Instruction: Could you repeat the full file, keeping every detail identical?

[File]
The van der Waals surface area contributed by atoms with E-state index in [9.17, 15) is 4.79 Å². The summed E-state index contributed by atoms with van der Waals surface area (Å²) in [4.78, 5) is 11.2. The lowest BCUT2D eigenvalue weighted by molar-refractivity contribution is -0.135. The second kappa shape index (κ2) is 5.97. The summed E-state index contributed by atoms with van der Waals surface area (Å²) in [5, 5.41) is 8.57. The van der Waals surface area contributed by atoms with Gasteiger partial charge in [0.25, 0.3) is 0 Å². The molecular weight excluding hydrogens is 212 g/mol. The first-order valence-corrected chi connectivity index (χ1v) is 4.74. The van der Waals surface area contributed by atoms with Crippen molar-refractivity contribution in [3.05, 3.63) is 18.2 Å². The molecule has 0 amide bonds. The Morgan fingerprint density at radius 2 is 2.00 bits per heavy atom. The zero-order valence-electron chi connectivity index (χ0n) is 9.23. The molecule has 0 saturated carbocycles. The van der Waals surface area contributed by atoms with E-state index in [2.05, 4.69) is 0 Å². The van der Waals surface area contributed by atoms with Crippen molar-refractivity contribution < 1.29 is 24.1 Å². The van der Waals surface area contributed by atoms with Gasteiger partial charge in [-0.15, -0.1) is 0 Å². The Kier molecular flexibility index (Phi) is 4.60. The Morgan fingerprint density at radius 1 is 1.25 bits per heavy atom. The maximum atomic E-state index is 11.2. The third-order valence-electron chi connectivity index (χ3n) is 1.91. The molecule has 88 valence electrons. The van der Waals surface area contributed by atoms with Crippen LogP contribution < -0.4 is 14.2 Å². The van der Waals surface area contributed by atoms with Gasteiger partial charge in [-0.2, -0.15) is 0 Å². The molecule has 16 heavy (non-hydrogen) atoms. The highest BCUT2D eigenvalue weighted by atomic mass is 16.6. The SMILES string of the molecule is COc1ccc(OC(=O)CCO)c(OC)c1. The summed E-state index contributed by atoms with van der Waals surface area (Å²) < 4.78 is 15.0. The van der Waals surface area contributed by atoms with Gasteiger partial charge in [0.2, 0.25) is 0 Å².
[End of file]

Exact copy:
The van der Waals surface area contributed by atoms with E-state index in [9.17, 15) is 4.79 Å². The summed E-state index contributed by atoms with van der Waals surface area (Å²) in [4.78, 5) is 11.2. The lowest BCUT2D eigenvalue weighted by molar-refractivity contribution is -0.135. The second kappa shape index (κ2) is 5.97. The summed E-state index contributed by atoms with van der Waals surface area (Å²) in [5, 5.41) is 8.57. The van der Waals surface area contributed by atoms with Gasteiger partial charge in [0.25, 0.3) is 0 Å². The molecular weight excluding hydrogens is 212 g/mol. The first-order valence-corrected chi connectivity index (χ1v) is 4.74. The van der Waals surface area contributed by atoms with Crippen molar-refractivity contribution in [3.05, 3.63) is 18.2 Å². The molecule has 0 amide bonds. The Morgan fingerprint density at radius 2 is 2.00 bits per heavy atom. The zero-order valence-electron chi connectivity index (χ0n) is 9.23. The molecule has 0 saturated carbocycles. The van der Waals surface area contributed by atoms with E-state index in [2.05, 4.69) is 0 Å². The van der Waals surface area contributed by atoms with Crippen molar-refractivity contribution < 1.29 is 24.1 Å². The van der Waals surface area contributed by atoms with Gasteiger partial charge in [-0.15, -0.1) is 0 Å². The Kier molecular flexibility index (Phi) is 4.60. The Morgan fingerprint density at radius 1 is 1.25 bits per heavy atom. The maximum atomic E-state index is 11.2. The third-order valence-electron chi connectivity index (χ3n) is 1.91. The molecule has 88 valence electrons. The van der Waals surface area contributed by atoms with Crippen LogP contribution < -0.4 is 14.2 Å². The van der Waals surface area contributed by atoms with Gasteiger partial charge in [-0.2, -0.15) is 0 Å². The molecule has 16 heavy (non-hydrogen) atoms. The highest BCUT2D eigenvalue weighted by atomic mass is 16.6. The SMILES string of the molecule is COc1ccc(OC(=O)CCO)c(OC)c1. The summed E-state index contributed by atoms with van der Waals surface area (Å²) < 4.78 is 15.0. The van der Waals surface area contributed by atoms with Gasteiger partial charge in [0.2, 0.25) is 0 Å².